Tuesday Tunes: Honeyblood

Continuing my recent trend of talking about an artist before their new album comes out, I’m following this week’s Song of the Week with a full album review.

You would think that a band called Honeyblood (it’s a self-titled album) would be playing some seriously hard metal, right? You’d be wrong.

Actually, I’m not really sure how to classify them. I’d definitely put them in the “rock” category, but “alternative,” as iTunes labels them, doesn’t feel quite right. Then again, I remember the genre as it was back when we here at 13/31 were angsty teenage 90’s kids, when The All-American Rejects were the kings of alt rock.

No, when I listen to Honeyblood, I get the feeling of indie rock with a punk edge. Maybe that’s a bit influenced by the fact that I discovered them through their AV Club Undercover performance of Green Day’s “When I Come Around,” so take that as you will. But I think it’s valid. The sound is at once clear and dirty in a way most bands can’t pull off — I’m thinking of songs like “Smells Like Teen Spirit” and “Should I Stay or Should I Go.” I don’t mean to compare Honeyblood of Nirvana or The Clash, of course, I’m just talking about the properties of their sound.

It makes sense in my head, I promise.

Honeyblood is a duo from Scotland featuring Stina Tweedale on vocals and guitar (a rather attractive Telecaster), and Cat Myers on backing vocals and drums, though when this album was released, the original drummer, Shona McVicar, was still behind the kit. The album is their debut LP, after self-releasing a cassette (!!!) called Thrift Shop, featuring “No Spare Key,” which later made the album, and a cover of “The Girl on the Left” by  The Innocence Mission. It was recorded in a bathroom with one mic. I did manage to track down a stream of the tracks, and the quality is… pretty bad, but surprisingly enough, not too dissimilar to something you’d get if you recorded a live performance on your phone. I would actually love to get my hands on a copy of the tape, but that doesn’t seem likely to happen.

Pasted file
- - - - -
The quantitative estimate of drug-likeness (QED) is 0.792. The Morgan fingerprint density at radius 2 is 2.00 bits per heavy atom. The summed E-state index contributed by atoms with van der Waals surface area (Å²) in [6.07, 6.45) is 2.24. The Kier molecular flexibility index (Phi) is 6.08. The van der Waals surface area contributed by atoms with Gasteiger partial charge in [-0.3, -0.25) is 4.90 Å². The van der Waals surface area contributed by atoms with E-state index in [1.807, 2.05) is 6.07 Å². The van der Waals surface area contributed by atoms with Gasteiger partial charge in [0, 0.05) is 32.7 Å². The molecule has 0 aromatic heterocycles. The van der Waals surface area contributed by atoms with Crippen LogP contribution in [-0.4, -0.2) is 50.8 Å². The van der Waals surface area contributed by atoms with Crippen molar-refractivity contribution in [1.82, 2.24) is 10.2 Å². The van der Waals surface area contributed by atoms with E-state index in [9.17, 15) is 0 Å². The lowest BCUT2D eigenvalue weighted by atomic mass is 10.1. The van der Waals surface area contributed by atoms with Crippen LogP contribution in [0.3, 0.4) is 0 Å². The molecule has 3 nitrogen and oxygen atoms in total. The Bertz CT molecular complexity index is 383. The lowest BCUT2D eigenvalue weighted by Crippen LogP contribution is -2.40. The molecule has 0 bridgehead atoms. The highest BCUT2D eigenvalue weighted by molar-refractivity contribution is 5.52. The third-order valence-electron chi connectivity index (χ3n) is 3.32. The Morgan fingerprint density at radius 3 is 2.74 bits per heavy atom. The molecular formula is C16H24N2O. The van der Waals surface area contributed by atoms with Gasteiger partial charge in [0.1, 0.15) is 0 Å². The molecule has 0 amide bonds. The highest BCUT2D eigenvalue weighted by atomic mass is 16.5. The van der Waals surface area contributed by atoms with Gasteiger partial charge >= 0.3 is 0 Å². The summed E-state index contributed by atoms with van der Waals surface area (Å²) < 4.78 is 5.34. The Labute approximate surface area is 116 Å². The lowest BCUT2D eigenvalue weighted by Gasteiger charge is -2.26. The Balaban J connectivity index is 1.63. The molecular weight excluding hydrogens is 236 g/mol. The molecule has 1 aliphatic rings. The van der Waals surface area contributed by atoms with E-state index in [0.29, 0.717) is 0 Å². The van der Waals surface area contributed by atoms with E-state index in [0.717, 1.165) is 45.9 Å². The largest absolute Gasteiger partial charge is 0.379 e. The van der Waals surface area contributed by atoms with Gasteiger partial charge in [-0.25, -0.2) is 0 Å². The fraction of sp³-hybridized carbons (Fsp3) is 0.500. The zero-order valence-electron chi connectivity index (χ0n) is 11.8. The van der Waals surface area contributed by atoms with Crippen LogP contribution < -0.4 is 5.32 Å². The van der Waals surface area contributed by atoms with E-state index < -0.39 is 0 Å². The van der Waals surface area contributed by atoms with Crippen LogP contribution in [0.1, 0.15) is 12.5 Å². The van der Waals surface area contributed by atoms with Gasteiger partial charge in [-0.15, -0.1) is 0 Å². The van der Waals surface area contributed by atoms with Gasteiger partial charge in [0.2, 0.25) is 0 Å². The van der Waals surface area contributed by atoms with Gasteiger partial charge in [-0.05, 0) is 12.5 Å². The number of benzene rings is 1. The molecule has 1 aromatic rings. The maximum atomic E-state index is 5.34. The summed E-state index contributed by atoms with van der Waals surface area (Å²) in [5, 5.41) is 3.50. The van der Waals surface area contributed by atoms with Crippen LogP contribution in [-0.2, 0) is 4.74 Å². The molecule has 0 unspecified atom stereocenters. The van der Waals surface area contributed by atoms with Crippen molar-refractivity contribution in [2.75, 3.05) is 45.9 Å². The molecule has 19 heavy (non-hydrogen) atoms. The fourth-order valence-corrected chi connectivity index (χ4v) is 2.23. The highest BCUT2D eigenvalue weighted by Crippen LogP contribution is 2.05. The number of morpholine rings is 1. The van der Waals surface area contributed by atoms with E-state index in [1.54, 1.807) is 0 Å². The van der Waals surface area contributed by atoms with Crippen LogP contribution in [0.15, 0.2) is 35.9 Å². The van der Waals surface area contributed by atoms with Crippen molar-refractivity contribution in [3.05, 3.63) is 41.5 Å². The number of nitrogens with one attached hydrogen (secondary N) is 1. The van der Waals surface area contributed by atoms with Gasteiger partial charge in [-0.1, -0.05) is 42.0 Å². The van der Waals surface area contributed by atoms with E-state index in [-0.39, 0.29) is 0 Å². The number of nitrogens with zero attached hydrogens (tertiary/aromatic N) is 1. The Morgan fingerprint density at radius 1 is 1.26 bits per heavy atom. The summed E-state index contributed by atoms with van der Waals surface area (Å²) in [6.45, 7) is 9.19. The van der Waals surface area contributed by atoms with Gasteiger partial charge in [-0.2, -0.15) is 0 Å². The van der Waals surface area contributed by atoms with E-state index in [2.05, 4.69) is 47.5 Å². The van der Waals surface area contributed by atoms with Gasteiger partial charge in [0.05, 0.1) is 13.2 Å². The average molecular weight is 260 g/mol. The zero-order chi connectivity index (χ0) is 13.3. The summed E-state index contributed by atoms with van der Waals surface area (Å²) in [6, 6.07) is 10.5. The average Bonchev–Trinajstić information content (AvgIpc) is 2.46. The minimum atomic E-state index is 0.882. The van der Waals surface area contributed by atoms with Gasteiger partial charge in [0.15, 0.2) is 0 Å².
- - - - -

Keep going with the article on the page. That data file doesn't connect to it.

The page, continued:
I’m also very curious as to just how large this bathroom was that it could fit two people, a drum kit, a guitar, at least one amp, and some kind of recording equipment. Why would anyone even need a bathroom that large?

Architectural concerns aside, let’s get into the album.


  1. “Fall Forever” — The opening guitar riff is pretty catchy; it reminds me of Paramore’s “Where the Lines Overlap.” It’s a good riff to open an album with, and the song gives you a good introduction to Honeyblood’s sound — crunchy guitars and raucous drums, with calm sections as contrasts. The verses are very atmospheric, which serves to showcase Tweedale’s voice quite nicely. It’s a fairly straightfoward love song. Well. Mostly. The second verse is a little… unconventional, shall we say? “Fall forever/Straight into your heart/I can feel it punch now/Lamb to the slaughter/I plan my own bloodbath/Scratching on my vein.” Romantic!